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Coming out in Coopers Crossing
COMING OUT IN COOPER'S CROSSING
It's the late 1960s, and life on the land is rough. The last, faint echoes can still be heard of the days of gun-shearers and the drovers who took thousands of head of cattle or sheep across trails that had barely been broken, between half-charted waterholes. The names of the great bushrangers are still oddly near at hand -- it's Australia, a big country, a "real man's" country, where towns can be a hundred miles apart and young couples go courting over the shortwave.
Coopers Crossing is a crossroads where the north-south road and the east-west road intersect. Far to the east are mythical lands like Sydney and Melbourne, beyond the old bushranger country. Not quite so far to the west is Adelaide, "the big smoke," where kids go to school if they want to escape the rural life for a future in the city. Around Coopers it's mostly sheep-grazing country, a checkerboard of massive properties -- the sheep stations. The only way to bring freight in or out is by road, by truck, and the big diesel semis make the runs in to the rural areas, a dozen of them in a day, a hundred in a week.
One of them is a big red long-nosed Mack called 'Stand and Deliver,' and young Sam Thomas is watching out for that truck, because his mate Joey Munro, who just left Coopers to go to school in the city, tells him there's another gay lad on that truck ... someone called Steve.
At sixteen, Sam has rarely been off the Thomas property. He's dying to meet lads himself -- gay, young, hungry. He grew up on the whispered tales of the boy called Will Fairchild, who followed gorgeous Ben Garvey east out of Coopers Crossing into bushranger country, a century before. And he he watches out for 'Stand and Deliver' ... but nothing could prepare him for the reality of Steve Ryan.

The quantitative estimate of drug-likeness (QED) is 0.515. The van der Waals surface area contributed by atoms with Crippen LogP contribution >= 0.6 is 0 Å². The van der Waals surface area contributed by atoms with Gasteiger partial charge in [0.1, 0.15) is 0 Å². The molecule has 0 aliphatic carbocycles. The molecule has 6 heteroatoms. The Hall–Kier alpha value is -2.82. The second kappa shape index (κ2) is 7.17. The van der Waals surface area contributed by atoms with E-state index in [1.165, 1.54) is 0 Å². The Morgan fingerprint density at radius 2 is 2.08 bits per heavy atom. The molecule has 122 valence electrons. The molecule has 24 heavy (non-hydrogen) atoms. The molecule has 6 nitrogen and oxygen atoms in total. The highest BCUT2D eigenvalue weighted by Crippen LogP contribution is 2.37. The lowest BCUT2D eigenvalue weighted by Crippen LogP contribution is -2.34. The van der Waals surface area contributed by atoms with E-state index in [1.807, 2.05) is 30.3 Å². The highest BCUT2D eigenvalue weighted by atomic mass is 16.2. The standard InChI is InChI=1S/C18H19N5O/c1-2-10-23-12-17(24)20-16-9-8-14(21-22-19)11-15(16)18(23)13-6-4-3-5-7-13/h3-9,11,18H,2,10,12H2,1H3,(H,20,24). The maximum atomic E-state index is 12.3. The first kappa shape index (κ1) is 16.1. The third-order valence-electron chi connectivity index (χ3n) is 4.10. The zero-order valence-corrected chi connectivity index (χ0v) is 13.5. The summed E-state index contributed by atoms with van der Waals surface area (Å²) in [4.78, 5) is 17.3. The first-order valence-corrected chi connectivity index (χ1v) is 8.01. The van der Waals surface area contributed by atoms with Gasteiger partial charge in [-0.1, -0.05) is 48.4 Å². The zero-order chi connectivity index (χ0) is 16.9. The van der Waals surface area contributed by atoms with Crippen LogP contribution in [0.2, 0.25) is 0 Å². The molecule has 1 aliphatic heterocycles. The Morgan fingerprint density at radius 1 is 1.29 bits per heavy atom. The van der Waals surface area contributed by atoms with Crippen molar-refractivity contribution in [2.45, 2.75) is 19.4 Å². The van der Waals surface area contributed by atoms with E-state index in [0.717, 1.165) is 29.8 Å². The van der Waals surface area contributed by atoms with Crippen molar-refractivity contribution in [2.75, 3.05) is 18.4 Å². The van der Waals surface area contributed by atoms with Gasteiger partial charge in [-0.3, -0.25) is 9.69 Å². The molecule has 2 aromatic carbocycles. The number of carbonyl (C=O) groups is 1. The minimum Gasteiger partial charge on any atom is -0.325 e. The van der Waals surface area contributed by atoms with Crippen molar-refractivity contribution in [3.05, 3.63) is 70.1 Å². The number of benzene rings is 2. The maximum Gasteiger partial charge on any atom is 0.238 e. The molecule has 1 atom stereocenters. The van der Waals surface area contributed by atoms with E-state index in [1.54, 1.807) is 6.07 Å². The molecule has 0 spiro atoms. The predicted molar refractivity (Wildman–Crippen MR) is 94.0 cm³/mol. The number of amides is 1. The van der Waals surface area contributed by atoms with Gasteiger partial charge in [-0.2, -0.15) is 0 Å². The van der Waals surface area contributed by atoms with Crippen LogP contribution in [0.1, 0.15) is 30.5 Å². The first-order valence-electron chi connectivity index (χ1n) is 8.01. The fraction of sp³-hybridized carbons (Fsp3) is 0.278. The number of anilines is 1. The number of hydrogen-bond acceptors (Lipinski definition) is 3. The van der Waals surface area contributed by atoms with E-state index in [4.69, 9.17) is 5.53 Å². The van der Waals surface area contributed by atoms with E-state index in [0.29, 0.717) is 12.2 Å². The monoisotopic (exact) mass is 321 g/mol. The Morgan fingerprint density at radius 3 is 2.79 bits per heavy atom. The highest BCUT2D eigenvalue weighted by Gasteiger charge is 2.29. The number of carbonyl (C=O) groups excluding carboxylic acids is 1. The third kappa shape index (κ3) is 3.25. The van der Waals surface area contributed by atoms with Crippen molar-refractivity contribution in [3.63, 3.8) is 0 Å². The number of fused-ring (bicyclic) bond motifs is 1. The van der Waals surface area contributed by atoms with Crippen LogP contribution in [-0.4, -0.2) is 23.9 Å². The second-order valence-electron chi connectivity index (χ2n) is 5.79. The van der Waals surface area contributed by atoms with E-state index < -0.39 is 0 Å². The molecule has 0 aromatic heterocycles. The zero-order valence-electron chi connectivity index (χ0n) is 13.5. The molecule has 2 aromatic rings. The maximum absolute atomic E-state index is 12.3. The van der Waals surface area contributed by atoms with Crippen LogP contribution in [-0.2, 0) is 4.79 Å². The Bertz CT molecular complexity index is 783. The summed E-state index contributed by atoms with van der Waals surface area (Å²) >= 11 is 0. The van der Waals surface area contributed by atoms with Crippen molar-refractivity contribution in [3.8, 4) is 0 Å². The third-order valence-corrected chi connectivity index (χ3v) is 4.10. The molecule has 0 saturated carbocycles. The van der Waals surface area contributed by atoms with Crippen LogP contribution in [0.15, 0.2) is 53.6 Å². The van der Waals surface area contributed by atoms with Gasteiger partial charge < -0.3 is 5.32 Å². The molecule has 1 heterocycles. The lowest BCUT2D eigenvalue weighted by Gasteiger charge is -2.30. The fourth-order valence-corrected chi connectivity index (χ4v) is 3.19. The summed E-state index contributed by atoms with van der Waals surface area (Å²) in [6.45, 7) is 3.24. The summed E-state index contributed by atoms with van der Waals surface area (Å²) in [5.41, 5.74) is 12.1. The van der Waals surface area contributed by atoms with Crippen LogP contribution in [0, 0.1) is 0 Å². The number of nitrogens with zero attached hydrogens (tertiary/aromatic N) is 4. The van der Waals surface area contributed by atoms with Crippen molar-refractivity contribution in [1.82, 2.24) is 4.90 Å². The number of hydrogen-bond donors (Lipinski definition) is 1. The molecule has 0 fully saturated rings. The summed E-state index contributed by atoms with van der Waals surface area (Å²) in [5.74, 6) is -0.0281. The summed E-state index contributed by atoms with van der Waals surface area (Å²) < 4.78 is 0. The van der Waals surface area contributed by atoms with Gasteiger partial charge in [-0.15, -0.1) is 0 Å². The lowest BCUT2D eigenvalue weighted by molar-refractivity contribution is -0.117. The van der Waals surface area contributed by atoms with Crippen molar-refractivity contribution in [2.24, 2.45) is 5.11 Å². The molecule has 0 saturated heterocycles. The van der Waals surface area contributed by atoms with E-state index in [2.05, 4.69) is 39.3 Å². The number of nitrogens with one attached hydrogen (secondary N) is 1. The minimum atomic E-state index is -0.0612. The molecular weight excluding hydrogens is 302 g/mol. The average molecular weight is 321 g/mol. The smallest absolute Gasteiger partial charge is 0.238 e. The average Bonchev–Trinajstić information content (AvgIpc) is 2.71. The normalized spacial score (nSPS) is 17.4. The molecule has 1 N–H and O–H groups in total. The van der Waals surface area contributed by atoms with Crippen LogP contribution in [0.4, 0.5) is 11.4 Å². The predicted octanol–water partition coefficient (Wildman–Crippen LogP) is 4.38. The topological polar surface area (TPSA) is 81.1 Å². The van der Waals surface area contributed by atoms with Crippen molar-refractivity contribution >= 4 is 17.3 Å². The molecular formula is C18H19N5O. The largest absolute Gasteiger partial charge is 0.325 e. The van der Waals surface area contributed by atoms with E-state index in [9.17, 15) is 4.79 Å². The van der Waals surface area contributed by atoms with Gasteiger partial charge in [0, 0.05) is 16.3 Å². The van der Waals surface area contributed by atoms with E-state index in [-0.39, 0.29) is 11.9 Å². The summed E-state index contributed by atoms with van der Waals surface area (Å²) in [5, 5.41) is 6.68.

And nothing short of a cross between Crocodile Dundee and Brokeback Mountain will prepare you for Coming Out in Cooper's Crossing. Told in Sam's own very Australian words, the story is as hilarious as it's heartwarming. Mel Keegan has described it in these terms: "As triumphant as Brokeback Mountain was tragic, and every word rings true to one who was here at the time. From the first sentence to the last, it has the sound of an epic Paul Hogan monologue ... if Hoges had ever told gay stories, though he never did. Bravo to Jayne Demarco. Five stars."
To assist the tender reader, a glossary of terms is given at the end of the ebook. You'll have endless fun translating language which isn't quite English, and which is as full of piquant diversity as a trip to Paris -- albeit without the champagne and shopping! So polish up your funny-bone and get ready for laugh a minute romance waaaay in the back of beyond!
Length: 13,500 words
Format: PDF to suit virtually any device
Kindle (coming in the next week)
Heat rating: 2
Cover by Jade
Price: $2.99 for the PDF, $2.99 for the Kindle.
Read an excerpt:
Just under three million miles from the last place on Earth you'd expect to find human beings stands the town ― and I use that term loosely ― of Coopers Crossing. On the high side it's all hills and crags and sheep, and on the other side the land flattens out and it's all wheat, like something right out of Superman, except the closest we ever had to Clark Kent in our neck of the woods was Big Bill McPherson , who wasn't called ‘Big' on account of the width of his shoulders, if you take my meaning.
It's marked on the map as a town, but Coopers is more of a region than a town, which means you could drive through it at rush hour and hardly know it was there. There was always a pub across the road from the old church that burned down in 1928, but the real heart of this thriving community is the roadhouse.
Bob and Dolly Carmody opened it in 1952, when the big semis started going through between Melbourne and the rural areas in one direction and Adelaide and the rural areas in the other. It was, and still is, the only place to get a sit-down dinner, use a proper dunny, get a few gallon of diesel, and buy a Coke and a meat pie for the road, before you head west into the kind of country that looks romantic on postcards.
Maybe it is romantic, if you're skiving off from your office for a few days, and you're the kind of holiday nong who enjoys eating dust for brekkie, but actually growing up in Coopers gave you a whole 'nother perspective. And if you happened to grow up gay, your perspective was inclined to be a mile and a half different from anybody else's.
Not that I was the first gay who ever grew up in Coopers ― and I love telling this story, so you'll forgive me if I tell it again before getting on with my own. In fact, it's part of my own. The first gay lad from Coopers was Will Fairchild. Even the name is magic. He was born there in the goldrush days, and by the time he was sixteen he knew he was different. Or if he didn't know by then, he worked it out pretty quick when he fell for the bushranger, Ben Garvey. Will was born on the old Booleroo Station, out in sheepshagger country, maybe thirty miles north of Coopers, where the land gets craggy and the iron barks come in thick.